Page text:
Press Release

Committee Assures Hearings on Concerns Raised in Report on NASA Astronauts’ Health

By SpaceRef Editor
July 27, 2007
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(Washington, DC) Today, NASA released the findings of a review of NASA’s procedures for overseeing astronauts’ medical and behavioral health, commissioned in the wake of the scandal involving former astronaut Lisa Nowak.

Yesterday, as Aviation Week leaked aspects of the report, U.S. House Committee on Science and Technology Chairman Bart Gordon made clear that the Committee would be looking for further explanation and details from NASA on the review’s disturbing findings. 

With the review formally released by NASA this afternoon, Chairman Gordon and Space and Aeronautics Subcommittee Chairman Mark Udall (D-CO) offered the following comments:

Chairman Gordon:  “There’s a lot of attention being given to the reports of alcohol abuse by astronauts prior to flight, and I take this very seriously.  Drinking and driving is never a good idea – least of all when the vehicle involved is a multi-billion dollar Space Shuttle or a high performance jet aircraft.  But it’s not just alcohol abuse; you only have to read the report to know that something clearly seems to be broken in NASA’s system of astronaut oversight.  I hope the agency will take the review team’s seriously, and not just fall back on the tired bromide that the review team’s findings are ‘unproven allegations.’  Reports of drunken astronauts are just a part of the story – the review team’s report contains a number of other findings that are cause for concern.”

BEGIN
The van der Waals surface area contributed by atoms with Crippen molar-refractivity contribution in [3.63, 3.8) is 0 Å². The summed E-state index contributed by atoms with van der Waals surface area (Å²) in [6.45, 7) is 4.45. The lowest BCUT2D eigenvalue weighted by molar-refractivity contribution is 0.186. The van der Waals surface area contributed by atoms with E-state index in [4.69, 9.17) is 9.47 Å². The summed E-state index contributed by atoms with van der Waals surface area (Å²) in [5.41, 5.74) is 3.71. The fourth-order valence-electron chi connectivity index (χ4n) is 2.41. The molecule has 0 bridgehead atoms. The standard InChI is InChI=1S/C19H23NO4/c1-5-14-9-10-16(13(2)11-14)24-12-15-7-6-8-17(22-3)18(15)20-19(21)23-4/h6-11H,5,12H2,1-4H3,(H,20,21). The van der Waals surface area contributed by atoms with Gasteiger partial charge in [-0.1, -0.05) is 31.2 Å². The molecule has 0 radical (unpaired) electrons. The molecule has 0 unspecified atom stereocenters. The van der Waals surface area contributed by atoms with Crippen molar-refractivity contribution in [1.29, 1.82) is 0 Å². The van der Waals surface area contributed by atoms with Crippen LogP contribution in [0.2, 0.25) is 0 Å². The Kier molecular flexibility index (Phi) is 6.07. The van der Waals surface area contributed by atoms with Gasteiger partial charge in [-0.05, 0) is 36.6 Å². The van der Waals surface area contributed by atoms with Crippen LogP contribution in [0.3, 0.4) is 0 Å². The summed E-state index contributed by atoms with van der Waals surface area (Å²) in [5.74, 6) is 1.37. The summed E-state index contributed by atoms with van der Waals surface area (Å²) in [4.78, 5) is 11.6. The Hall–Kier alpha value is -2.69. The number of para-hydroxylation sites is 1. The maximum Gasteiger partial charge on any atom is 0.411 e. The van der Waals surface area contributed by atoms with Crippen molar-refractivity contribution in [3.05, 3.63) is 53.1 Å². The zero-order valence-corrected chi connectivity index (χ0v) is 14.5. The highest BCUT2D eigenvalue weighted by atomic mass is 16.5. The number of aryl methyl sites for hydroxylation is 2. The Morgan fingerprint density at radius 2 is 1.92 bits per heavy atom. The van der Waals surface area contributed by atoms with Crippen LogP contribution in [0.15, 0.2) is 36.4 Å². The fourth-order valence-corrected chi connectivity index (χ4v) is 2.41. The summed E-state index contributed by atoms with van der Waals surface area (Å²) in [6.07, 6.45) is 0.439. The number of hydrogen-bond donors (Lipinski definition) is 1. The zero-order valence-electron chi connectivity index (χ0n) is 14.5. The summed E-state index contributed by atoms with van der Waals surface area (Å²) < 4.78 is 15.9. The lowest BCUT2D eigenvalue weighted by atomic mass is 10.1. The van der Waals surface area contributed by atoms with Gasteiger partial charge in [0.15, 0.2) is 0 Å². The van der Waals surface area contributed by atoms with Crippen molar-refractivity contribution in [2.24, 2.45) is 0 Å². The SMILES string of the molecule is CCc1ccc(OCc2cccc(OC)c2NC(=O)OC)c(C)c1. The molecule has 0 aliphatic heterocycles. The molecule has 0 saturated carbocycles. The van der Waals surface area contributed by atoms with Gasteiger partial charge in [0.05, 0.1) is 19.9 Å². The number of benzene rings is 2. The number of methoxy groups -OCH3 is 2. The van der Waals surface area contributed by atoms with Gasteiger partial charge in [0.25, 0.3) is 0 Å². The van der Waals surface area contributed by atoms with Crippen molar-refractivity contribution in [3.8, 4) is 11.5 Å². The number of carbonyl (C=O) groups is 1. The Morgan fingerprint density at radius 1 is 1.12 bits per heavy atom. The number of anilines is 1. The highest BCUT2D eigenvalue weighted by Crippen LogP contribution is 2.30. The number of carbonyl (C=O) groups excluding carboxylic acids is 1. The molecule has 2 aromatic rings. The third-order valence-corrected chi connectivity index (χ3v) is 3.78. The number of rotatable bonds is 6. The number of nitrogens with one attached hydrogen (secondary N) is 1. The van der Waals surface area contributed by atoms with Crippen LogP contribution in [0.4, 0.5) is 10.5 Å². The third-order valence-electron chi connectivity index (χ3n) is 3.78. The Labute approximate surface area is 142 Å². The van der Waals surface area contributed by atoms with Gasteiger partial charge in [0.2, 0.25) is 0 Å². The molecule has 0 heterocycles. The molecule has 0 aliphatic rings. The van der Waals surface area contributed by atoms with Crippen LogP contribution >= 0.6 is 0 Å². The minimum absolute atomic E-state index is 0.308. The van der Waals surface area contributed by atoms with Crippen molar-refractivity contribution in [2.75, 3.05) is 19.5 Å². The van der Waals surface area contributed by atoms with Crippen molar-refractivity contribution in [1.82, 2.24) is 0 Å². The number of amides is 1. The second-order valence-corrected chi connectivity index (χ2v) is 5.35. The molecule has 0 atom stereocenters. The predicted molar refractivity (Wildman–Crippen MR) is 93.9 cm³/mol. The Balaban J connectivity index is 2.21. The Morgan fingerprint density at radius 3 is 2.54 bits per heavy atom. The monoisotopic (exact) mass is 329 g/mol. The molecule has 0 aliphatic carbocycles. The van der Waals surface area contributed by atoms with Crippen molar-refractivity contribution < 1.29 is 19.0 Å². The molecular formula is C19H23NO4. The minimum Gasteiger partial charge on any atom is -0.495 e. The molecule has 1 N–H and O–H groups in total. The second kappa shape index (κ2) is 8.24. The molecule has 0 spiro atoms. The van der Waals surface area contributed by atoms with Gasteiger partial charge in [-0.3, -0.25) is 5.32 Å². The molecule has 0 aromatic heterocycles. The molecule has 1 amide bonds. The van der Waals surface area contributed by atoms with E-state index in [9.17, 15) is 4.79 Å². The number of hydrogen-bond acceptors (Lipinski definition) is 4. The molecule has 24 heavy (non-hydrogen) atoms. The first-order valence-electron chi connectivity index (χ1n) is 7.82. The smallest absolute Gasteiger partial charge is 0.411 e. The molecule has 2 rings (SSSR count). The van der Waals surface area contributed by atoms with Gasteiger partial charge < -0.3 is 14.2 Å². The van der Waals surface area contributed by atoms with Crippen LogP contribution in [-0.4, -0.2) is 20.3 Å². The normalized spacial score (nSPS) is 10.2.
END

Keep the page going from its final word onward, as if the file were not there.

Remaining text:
Among many alarming findings in the report, the review board found that “astronaut medical and behavioral health care is highly fragmented…”  Also, “many anecdotes were related that involved risky behaviors by astronauts that were well known to the other astronauts and no apparent action was taken.  Peers and staff fear ostracism if they identify their own or others’ problems.”

Chairman Udall:  “The review team’s report should be a real ‘wake up’ call that NASA has problems in its oversight of astronaut health and behavior that need to be addressed.  We need to understand what happened and why, whether anyone is going to be held accountable, and what the agency is going to do to fix these apparently deep-seated problems.  That’s why we will hold a hearing on this matter is soon as the House reconvenes in September.”

The Committee is currently planning an initial hearing on this matter for the first week of September.

The House Committee on Science and Technology, specifically, the Subcommittee on Space and Aeronautics handles issues related to civilian aviation R&D and U.S. civil and commercial space activities.  This includes NASA, commercial space activities within the Department of Transportation and the Department of Commerce and the aviation R&D activities of the FAA. 

SpaceRef staff editor.